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buildings, residential facilities for the disabled, schools, or similar social institutions. This engagement has won the team a considerable number of awards and recognition, among them and most recent various first prizes for planning and architectural competitions in 2015 and 2014 or the AIT Healthcare Application Award II in 2012. In addition, two of the facilities built by a|sh have been gold-certified by the Deutsche Gesellschaft für Nachhaltiges Bauen (German Sustainable Building Council). Spaces for humans and sustainable social construction The construction of structures for real human beings is a dear aim for the team at a|sh. By getting in dialogue with their customers, by presenting them with a variety of drafts and possibilities the team makes sure to find an optimal solution to their customers’ demands and needs - solutions that their customers are content and happy with in the present as well as in the future. Yet, what exactly are the projects a|sh have engaged in recently? Take for example the Gesundheitszentrum Glantal (Health Centre Glantal) in Meisenheim, one of the gold-certified facilities mentioned above, which has been admitted to a programme called ‘Health and Care 2020’, initiated by the government of RhinelandPalatinate. The Health Centre, apart from friendly colours, comprises a multitude of welcoming, bright courtyards that make
patients forget that they are in a hospital. Another fine example is the SiloahOststadt-Heidehaus Klinik in Hannover where light and bright courtyards and planted façades give the hospital a warm and welcoming touch. The Zentrum für seelische Gesundheit (Centre for Emotional Health) in Neuss adds a fine touch to a|sh’s impressive array of projects. Here, small and light courtyards are integrated into the patients’ living quarters. The ground floors offer a variety of varyingly planned gardens thus ultimately contributing to the well-being of the patients. A book on social architecture a|sh are out to spread their ideas of social architecture. How can we as architects help the patients to feel at ease in a hospital? How can we help the patients to feel less disorientated in a hospital surrounding? These were questions Professor Linus Hofrichter (holder of the professorship for hospital planning at the University of Applied Sciences Gießen) and Dr. Martin Köhne wanted to answer. Based on the above described project in Neuss, Hofrichter and Dr. Köhne edited a book titled Architektur und Gestaltung trifft Psychiatrie (Architecture and Design meets Psychiatry), which comprises of a variety of articles where they examine the relationship between architecture and social planning.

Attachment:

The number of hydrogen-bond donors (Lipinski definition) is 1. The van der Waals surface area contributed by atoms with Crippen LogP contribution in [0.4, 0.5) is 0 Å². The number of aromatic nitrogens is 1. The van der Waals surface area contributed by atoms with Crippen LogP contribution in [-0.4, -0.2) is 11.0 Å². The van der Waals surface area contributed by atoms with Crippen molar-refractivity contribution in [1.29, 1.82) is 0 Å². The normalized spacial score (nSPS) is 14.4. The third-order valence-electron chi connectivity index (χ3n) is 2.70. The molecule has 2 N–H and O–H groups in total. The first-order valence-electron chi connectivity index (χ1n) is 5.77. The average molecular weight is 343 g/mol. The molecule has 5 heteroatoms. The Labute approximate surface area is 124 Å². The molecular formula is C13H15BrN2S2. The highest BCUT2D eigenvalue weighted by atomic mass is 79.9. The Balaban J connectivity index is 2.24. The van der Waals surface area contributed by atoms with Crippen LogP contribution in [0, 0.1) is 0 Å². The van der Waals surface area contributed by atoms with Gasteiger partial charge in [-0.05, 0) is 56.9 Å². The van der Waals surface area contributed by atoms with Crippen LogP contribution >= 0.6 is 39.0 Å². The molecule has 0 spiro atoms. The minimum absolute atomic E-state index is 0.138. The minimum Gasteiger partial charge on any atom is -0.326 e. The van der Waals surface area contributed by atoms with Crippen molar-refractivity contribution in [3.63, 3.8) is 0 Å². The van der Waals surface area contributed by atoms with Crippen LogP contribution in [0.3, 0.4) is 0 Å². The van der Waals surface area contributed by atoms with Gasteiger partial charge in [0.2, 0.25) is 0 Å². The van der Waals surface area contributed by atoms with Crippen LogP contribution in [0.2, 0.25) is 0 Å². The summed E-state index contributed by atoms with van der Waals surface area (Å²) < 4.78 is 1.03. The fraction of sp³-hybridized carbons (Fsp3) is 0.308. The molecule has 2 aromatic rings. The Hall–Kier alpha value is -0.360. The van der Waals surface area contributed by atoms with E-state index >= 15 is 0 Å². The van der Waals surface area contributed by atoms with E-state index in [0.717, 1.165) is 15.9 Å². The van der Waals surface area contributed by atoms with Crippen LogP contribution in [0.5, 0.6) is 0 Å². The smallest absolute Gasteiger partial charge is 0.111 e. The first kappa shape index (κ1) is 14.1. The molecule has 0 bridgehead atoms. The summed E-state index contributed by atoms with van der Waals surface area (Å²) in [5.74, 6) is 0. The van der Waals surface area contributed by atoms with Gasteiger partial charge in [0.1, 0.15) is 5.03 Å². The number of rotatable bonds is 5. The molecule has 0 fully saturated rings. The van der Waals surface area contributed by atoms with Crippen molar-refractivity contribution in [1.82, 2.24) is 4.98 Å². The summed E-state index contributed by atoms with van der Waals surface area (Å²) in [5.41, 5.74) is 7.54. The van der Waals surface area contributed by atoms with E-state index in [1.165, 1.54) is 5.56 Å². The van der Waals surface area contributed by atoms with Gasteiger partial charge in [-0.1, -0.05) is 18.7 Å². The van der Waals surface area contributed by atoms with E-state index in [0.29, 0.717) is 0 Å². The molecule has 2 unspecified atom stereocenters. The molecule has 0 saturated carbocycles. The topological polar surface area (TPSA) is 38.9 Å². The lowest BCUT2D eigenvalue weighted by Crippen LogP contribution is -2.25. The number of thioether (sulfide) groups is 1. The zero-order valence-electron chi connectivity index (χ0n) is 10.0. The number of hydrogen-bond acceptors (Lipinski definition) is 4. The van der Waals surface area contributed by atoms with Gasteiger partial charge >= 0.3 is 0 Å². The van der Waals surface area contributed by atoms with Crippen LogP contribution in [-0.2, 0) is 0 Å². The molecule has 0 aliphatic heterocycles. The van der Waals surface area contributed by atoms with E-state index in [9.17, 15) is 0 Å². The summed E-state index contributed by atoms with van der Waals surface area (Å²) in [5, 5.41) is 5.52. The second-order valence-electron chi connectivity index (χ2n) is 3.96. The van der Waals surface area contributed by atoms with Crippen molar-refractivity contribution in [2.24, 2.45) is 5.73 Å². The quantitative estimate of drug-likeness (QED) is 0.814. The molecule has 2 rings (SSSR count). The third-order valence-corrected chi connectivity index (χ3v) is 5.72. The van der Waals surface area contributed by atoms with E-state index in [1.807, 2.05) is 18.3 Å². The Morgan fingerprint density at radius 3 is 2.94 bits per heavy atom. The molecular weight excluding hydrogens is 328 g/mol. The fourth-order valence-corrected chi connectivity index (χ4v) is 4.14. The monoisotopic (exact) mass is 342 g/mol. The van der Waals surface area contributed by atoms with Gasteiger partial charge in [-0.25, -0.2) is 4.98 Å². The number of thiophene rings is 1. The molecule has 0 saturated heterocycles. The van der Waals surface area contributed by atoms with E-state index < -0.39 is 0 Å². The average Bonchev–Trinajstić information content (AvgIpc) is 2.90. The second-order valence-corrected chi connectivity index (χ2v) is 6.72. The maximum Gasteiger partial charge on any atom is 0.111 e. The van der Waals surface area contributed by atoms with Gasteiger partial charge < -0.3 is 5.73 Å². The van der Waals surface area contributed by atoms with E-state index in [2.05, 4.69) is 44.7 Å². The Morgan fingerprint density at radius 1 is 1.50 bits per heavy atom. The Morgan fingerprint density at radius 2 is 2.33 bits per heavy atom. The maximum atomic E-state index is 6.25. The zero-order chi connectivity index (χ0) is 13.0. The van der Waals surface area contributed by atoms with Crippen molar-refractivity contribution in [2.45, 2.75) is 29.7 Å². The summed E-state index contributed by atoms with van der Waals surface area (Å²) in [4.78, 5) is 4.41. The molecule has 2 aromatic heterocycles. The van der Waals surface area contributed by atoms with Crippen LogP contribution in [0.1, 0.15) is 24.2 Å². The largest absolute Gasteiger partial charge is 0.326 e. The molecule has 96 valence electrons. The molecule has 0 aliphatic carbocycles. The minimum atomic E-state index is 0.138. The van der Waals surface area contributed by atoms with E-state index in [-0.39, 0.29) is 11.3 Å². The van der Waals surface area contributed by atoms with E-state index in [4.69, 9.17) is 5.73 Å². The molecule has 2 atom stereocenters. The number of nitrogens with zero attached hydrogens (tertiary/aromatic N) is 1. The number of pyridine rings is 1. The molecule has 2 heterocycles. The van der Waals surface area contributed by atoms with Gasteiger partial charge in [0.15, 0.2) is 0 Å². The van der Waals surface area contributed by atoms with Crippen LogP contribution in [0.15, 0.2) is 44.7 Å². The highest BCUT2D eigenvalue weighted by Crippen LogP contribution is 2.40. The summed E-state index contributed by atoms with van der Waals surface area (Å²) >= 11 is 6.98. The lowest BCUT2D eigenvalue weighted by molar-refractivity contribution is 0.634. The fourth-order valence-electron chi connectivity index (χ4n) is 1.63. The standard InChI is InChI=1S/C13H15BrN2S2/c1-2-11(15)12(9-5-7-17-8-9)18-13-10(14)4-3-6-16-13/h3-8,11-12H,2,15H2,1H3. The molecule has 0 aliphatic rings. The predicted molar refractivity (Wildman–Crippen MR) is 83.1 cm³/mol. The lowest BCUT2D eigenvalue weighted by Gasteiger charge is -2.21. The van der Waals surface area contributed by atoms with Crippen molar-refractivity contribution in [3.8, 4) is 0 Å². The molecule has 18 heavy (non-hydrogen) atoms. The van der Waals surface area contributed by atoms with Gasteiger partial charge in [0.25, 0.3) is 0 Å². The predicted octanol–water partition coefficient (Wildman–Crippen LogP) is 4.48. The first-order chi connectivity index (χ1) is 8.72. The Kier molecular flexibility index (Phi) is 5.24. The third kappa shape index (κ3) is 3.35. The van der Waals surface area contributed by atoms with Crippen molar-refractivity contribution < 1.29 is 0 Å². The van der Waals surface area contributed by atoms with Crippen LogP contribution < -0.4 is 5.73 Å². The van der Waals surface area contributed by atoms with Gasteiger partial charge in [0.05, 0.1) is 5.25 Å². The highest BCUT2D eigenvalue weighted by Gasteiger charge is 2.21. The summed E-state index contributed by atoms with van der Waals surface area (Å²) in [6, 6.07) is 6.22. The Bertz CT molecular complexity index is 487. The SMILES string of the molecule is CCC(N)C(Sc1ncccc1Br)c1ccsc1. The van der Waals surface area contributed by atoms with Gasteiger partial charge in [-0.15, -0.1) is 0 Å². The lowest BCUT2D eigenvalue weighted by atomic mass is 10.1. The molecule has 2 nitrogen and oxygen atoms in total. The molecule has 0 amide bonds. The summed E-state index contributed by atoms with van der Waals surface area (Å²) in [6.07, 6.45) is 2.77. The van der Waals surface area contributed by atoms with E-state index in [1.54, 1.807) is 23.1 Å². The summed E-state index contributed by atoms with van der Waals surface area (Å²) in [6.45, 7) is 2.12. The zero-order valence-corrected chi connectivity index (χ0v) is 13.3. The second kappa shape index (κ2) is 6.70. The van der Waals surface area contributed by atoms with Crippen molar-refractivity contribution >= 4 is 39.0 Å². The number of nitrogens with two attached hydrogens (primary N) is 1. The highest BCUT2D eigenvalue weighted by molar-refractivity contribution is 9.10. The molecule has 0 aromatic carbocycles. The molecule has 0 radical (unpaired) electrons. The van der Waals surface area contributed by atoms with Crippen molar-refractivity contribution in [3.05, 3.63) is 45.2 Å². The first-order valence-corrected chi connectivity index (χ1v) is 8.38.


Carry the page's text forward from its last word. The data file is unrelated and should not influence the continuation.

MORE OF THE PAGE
“Our book documents extraordinarily well what it takes to create a particular atmosphere within a building,” says Hofrichter. “We are particularly thankful for the input of a number of experts from different specialist fields who have contributed to this book. We are thus able to show the kind of consideration and cooperation it takes to create a safe and welcoming atmosphere in social structures.” Ieoh Ming Pei, one of the most influential contemporary architects, once said that light is the key to architecture – a maxim that a|sh have internalised to perfection. a|sh’s facilities distinguished themselves through a display of features that show whose needs stood at the centre of planning: the needs of human beings. a|sh’s facilities are proof that functionality does not need to look functional. For more information about the book Architektur und Gestaltung trifft Psychiatrie and to order it, please contact the following email address firstname.lastname@example.org www.a-sh.de email@example.com
Rhineland-Palatinate’s parliament Mainz.
Infopoint in psychiatry Neuss.
Issue 44 | November 2016 | 117